Grunion (Leuresthes tenuis) refers to two species of fish known for their unique and fascinating mating habits: the California grunion and the Gulf grunion.
Found mainly along the Southern California coast in San Diego, Los Angeles, and Orange Counties, these sardine-sized, silver-colored fish are known for their nocturnal mating rituals. The females come ashore to lay their eggs in the sand, and the males fertilize them in a spectacular way under the full glare of the moon’s light.
However, despite grunion’s popularity, its existence is threatened by various human activities. We will talk about these threats in detail in this article. Besides, we will explore other essentials like the biology and behavior of the grunion and its importance in the ecosystem.
Featured image credit: Scripps Oceanography/Birch Aquarium
Grunions are small fish that grow up to 7 inches in length. They have a silvery color and a distinct, elongated body shape.
Credit: Eric Wittman from Wichita, Kansas, USA
As you can see, their bodies are adapted for life in the ocean, with a streamlined shape and strong muscles that help them swim and avoid predators.
Grunions are found along the coast of California and live in shallow waters near the shore. They prefer sandy beaches and sheltered bays, where they can lay their eggs in the sand. During the non-breeding season, they can be found offshore in deeper waters.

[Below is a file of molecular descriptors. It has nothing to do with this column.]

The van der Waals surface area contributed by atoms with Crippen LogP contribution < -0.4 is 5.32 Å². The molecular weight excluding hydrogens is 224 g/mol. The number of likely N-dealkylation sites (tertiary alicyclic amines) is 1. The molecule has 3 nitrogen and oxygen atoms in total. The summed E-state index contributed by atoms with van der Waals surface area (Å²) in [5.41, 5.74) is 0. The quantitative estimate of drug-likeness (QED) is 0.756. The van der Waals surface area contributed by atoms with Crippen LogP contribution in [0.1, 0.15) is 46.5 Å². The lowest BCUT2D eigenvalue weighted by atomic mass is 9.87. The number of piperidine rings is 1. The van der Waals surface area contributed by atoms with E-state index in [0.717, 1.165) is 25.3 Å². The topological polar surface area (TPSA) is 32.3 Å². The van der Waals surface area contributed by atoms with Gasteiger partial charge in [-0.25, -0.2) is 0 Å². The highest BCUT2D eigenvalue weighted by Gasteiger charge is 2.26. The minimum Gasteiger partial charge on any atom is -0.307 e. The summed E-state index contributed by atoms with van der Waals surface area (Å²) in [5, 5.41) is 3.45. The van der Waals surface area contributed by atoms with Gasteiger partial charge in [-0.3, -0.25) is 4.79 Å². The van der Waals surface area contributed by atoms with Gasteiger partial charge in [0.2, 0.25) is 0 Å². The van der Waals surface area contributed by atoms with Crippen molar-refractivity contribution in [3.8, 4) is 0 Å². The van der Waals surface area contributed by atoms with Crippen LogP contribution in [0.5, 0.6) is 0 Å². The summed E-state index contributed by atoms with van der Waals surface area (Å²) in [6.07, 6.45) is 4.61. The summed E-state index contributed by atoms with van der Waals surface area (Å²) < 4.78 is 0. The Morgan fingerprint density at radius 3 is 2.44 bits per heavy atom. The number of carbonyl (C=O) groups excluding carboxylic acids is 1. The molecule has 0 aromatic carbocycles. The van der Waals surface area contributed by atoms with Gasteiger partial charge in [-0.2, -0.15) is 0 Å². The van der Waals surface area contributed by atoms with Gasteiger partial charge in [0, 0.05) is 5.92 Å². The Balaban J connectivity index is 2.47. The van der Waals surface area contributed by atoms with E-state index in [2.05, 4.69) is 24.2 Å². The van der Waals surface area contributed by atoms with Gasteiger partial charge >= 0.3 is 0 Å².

Grunions are so small and lack teeth, so they typically feed on tiny plankton suspended in the ocean. They can also feed on small crustaceans and other microscopic organisms.
Their predators include pelicans and other birds, marine mammals, larger fish, sharks—anything that eats fish. So, grunions are essential to the marine food chain.
Grunions are known for their unique and fascinating mating habits. During high tide, the females come ashore and lay their eggs in the sand. The males then fertilize the eggs buried in the sand and left to incubate.
Credit: California Department of Fish and Wildlife
After about ten days or more, the eggs hatch, and the fry swim back into the ocean. This cycle is repeated several times annually and is essential for the species’ survival.
Grunions can live for three to four years. However, their existence is threatened by various human activities, including overfishing, habitat destruction, and pollution. The species is also vulnerable to the effects of climate change, including sea-level rise and ocean acidification.
Overfishing and the destruction of their habitats can lead to a decline in their populations, making them more susceptible to predation and disease.
Despite the challenges, conservation efforts are underway to protect the grunion and its habitats. The California Department of Fish and Wildlife has listed the fish as a species of particular concern, and regulations have been implemented to protect their populations.
According to an official notice that became effective on June 1, 2022, you must acquire a California fishing license to catch grunion. Only individuals aged 16 years and above can successfully apply for it. During the open fishing season, you can use it to take the fish by your hands. It’s an offense to dig holes on the beach to entrap them.
Credit: Mackenzie Reiss, Orange County Register